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Cholesteryl ester transfer protein (CETP) mediates the transfer of HDL cholesteryl esters for triglyceride (TG) in VLDL/LDL. CETP inhibition, with anacetrapib, increases HDL-cholesterol, reduces LDL-cholesterol, and lowers TG levels. This study describes the mechanisms responsible for TG lowering by examining the kinetics of VLDL-TG, apoC-II, apoC-III, and apoE. Mildly hypercholesterolemic subjects were randomized to either placebo (N = 10) or atorvastatin 20 mg/qd (N = 29) for 4 weeks (period 1) followed by 8 weeks of anacetrapib, 100 mg/qd (period 2). Following each period, subjects underwent stable isotope metabolic studies to determine the fractional catabolic rates (FCRs) and production rates (PRs) of VLDL-TG and plasma apoC-II, apoC-III, and apoE. Anacetrapib reduced the VLDL-TG pool on a statin background due to an increased VLDL-TG FCR (29%; P = 0.002). Despite an increased VLDL-TG FCR following anacetrapib monotherapy (41%; P = 0.11), the VLDL-TG pool was unchanged due to an increase in the VLDL-TG PR (39%; P = 0.014). apoC-II, apoC-III, and apoE pool sizes increased following anacetrapib; however, the mechanisms responsible for these changes differed by treatment group. Anacetrapib increased the VLDL-TG FCR by enhancing the lipolytic potential of VLDL, which lowered the VLDL-TG pool on atorvastatin background. There was no change in the VLDL-TG pool in subjects treated with anacetrapib monotherapy due to an accompanying increase in the VLDL-TG PR.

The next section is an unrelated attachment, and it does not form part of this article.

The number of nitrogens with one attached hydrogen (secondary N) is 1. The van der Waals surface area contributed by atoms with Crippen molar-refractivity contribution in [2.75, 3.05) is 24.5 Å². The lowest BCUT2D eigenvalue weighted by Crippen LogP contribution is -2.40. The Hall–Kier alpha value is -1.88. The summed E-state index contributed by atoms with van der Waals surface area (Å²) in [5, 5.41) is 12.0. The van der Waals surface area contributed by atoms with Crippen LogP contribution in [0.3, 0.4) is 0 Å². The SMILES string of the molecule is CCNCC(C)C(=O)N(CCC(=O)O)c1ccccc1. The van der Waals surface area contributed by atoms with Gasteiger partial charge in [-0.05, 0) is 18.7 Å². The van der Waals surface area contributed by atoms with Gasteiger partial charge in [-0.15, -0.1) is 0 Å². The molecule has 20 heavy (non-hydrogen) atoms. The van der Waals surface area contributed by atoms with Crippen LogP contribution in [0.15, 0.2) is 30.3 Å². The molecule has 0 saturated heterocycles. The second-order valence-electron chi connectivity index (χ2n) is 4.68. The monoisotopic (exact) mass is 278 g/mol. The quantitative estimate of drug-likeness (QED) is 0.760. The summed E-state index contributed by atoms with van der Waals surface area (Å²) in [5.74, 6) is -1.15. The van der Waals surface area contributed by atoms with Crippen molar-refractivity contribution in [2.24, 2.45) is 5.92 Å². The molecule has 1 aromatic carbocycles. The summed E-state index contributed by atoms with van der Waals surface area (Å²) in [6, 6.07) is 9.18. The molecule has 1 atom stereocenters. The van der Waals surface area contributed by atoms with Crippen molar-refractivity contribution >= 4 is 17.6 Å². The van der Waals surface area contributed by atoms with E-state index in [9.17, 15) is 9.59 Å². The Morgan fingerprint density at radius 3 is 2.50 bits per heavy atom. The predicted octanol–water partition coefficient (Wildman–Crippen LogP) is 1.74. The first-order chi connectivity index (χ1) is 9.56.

This article originally appeared in Journal of Lipid Research, available at DOI

Final version free via Creative Commons CC-BY license.



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